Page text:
The Cardinals should have had runners at first and second with one out. Instead they had a runner on first with two outs. Matt Adams whiffed to end the inning.

The courtesy of the so-called "neighborhood" play -- when the fielder is in the "neighborhood" of the bag and gets the call -- is designed to allow protection for middle infielders to avoid onrushing runners. But in this case, Molina was nowhere near Ramirez. The shortstop was "cheating" not for protection, but simply to try to get an out at first base. He deserves no "neighborhood" call there. I was shocked that St. Louis manager Mike Matheny did not argue the call; it was obviously wrong even in real time.

For everybody who loves expanded replay for next year, we have seen two examples just in this series that underscore the fact that the system is not as black-and-white as you might think. First, Molina did not "officially" tag Mark Ellis on a collision at home plate in Game 1. Replays showed his glove did not touch Ellis as he turned and braced for a collision. An MLB source said there would be "no chance" of the call being overturned next year with expanded replay, under the thinking that "there had to be some contact" between Molina's glove and Ellis at some point. So there is room for common sense, too.

Now we get a phantom force out that was obviously a wrong call upon replay. Would it have been overturned with an expanded replay system? It seems like the answer should be yes, and if it is, will that viewpoint be applied universally -- that you absolutely have to have contact with the base when in possession of the baseball? And if so, isn't that the end of the "neighborhood" play?

3. Observations and notes from Dead Ball, the latest hit television series . . .

• Cardinals center fielder John Jay had a miserable Game 3, largely because he lost his aggressiveness on several balls in the air. Jay set a team record for outfielders this year with a streak of errorless games that ended at 245, but that only proves how little value there is in measuring fielders by errors or fielding percentage. Officially, St. Louis played an "errorless" game last night, but defensive and baserunning mistakes were plentiful.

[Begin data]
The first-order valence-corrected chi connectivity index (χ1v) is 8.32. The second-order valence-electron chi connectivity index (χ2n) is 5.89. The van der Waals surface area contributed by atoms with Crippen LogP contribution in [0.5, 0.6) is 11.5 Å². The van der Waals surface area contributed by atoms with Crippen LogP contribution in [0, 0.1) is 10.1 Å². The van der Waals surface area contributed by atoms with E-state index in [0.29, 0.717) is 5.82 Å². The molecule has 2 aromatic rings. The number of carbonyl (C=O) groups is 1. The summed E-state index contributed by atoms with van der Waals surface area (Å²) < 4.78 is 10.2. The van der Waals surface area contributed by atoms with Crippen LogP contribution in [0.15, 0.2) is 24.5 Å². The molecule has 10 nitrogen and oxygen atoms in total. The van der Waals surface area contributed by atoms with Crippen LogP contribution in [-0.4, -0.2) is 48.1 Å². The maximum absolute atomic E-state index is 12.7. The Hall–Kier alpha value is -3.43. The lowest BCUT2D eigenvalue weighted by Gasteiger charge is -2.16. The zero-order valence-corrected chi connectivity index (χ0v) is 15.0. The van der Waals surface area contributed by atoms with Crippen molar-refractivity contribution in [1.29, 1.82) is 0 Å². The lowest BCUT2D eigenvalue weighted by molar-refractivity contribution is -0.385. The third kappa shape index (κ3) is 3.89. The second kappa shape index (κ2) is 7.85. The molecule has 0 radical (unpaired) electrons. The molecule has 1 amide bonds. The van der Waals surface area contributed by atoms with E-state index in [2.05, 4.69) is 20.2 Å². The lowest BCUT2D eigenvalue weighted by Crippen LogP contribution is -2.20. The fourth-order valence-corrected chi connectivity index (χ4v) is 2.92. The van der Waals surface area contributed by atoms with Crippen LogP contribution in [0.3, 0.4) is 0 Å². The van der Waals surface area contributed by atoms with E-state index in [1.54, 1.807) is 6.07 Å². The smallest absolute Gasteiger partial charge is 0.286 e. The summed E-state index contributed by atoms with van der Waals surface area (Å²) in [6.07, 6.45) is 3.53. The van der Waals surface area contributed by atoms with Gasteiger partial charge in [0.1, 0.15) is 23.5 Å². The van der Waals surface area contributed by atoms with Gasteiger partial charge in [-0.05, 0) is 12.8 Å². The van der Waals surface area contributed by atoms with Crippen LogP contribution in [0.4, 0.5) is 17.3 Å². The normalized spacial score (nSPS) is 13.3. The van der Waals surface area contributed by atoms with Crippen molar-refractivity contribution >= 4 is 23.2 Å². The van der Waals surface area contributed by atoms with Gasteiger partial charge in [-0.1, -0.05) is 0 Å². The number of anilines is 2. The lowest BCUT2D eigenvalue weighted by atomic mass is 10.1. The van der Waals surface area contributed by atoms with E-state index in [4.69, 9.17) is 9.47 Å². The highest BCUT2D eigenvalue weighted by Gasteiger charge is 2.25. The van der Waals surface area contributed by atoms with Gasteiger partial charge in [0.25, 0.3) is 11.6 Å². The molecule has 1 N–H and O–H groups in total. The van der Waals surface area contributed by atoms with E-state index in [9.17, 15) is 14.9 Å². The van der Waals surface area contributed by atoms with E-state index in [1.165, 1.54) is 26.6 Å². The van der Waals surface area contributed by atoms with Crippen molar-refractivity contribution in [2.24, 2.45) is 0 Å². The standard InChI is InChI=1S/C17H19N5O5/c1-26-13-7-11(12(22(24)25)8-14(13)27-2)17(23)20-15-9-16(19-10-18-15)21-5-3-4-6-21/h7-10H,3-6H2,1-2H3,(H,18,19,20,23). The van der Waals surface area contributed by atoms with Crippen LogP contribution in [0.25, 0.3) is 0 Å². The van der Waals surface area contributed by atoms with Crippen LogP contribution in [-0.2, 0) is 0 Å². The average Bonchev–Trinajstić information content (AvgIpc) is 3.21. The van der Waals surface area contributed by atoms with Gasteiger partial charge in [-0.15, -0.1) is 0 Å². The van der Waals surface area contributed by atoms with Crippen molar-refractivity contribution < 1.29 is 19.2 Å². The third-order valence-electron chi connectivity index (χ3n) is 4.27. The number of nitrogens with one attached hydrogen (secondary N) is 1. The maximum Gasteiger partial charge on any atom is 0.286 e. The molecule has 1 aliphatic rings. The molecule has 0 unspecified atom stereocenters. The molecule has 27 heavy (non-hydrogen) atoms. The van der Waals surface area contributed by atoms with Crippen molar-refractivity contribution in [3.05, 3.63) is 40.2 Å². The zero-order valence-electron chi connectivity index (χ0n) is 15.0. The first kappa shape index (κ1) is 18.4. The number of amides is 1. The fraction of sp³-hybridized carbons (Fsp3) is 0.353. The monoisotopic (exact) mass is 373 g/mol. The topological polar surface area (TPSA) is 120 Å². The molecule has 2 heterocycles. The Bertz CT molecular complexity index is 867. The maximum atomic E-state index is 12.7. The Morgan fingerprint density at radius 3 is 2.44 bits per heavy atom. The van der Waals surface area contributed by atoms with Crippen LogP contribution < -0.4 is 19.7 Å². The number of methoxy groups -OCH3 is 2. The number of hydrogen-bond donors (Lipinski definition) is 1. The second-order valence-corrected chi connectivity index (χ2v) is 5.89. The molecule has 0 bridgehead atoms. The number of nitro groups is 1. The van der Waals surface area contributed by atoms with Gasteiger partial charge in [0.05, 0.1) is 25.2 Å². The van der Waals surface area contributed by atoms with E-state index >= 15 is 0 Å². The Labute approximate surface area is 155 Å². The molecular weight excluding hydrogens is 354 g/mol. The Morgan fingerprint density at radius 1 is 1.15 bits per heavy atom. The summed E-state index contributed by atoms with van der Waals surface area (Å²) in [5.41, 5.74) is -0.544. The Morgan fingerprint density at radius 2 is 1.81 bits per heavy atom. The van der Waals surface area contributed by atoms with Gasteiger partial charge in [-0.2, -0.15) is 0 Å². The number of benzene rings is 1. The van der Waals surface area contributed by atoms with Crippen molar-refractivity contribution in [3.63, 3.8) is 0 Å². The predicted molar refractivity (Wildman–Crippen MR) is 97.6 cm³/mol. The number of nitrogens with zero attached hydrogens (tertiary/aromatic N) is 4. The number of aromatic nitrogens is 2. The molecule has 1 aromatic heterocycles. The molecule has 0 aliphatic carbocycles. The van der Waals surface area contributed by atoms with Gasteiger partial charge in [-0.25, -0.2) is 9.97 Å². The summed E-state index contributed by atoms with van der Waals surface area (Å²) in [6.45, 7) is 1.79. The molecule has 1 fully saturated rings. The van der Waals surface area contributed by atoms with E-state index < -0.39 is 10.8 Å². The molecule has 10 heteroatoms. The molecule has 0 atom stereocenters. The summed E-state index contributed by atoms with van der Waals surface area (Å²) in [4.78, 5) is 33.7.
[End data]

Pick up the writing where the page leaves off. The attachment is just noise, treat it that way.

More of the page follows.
• Cardinals ace Adam Wainwright had his highest average fastball velocity since 2009 in his NLDS start against Pittsburgh (94.2) and threw a career-high 45 percent curveballs. But Wainwright wasn't as sharp in NLCS Game 3. To his credit, though, he gave St. Louis seven strong innings, giving up just two runs. He might have pitched shutout ball, but Jay allowed a fly ball to drop that started a two-run Dodgers rally in the fourth inning.

• Quick: What does A.J. Ellis now have in common with Chief Myers (1916) and Mickey Owen (1941)? They are the only Dodgers catchers with a postseason triple.

• Hyun-Jin Ryu was so good last night he went to only four three-ball counts. St. Louis looks so helpless against left-handed pitching that you half expect Jesse Orosco to come trotting out of the Los Angeles bullpen in one of these games.

Prince Fielder is Detroit's Matt Holliday: a big money slugger who is coming up empty in October. Fielder, whose $214 million contract is the fifth-highest in baseball history, is a .202 career postseason hitter who has no home runs and no RBIs so far in these playoffs. His defense is also noticeably poor. Fielder made two key miscues in the Game 2 loss: failing to stop a bounced throw to first base, which allowed the winning run to move into scoring position, and dropping a foul pop-up.

• Nice of Tigers manager Jim Leyland to take the bullet on the grand slam by Boston's David Ortiz, saying it was his responsibility to remind closer Joaquin Benoit not to let Ortiz beat Detroit. It was a veteran move by a savvy manager to take the heat off his pitcher. I, however, am not buying it. You need to be reminded to be careful with Ortiz in October? Hello? Where have you been the last nine years? And why are you throwing a changeup on the first pitch? You have nothing to change from.

• Please stop with the second-guessing that Phil Coke should have been brought in by Leyland to face the tying run in the eighth. The dude wasn't even on the ALDS roster and was torched for a .299 average by lefties. A manager should never have to apologize for bringing in his closer in a high leverage spot against the other team's best hitter in the eighth. It just didn't work out this time.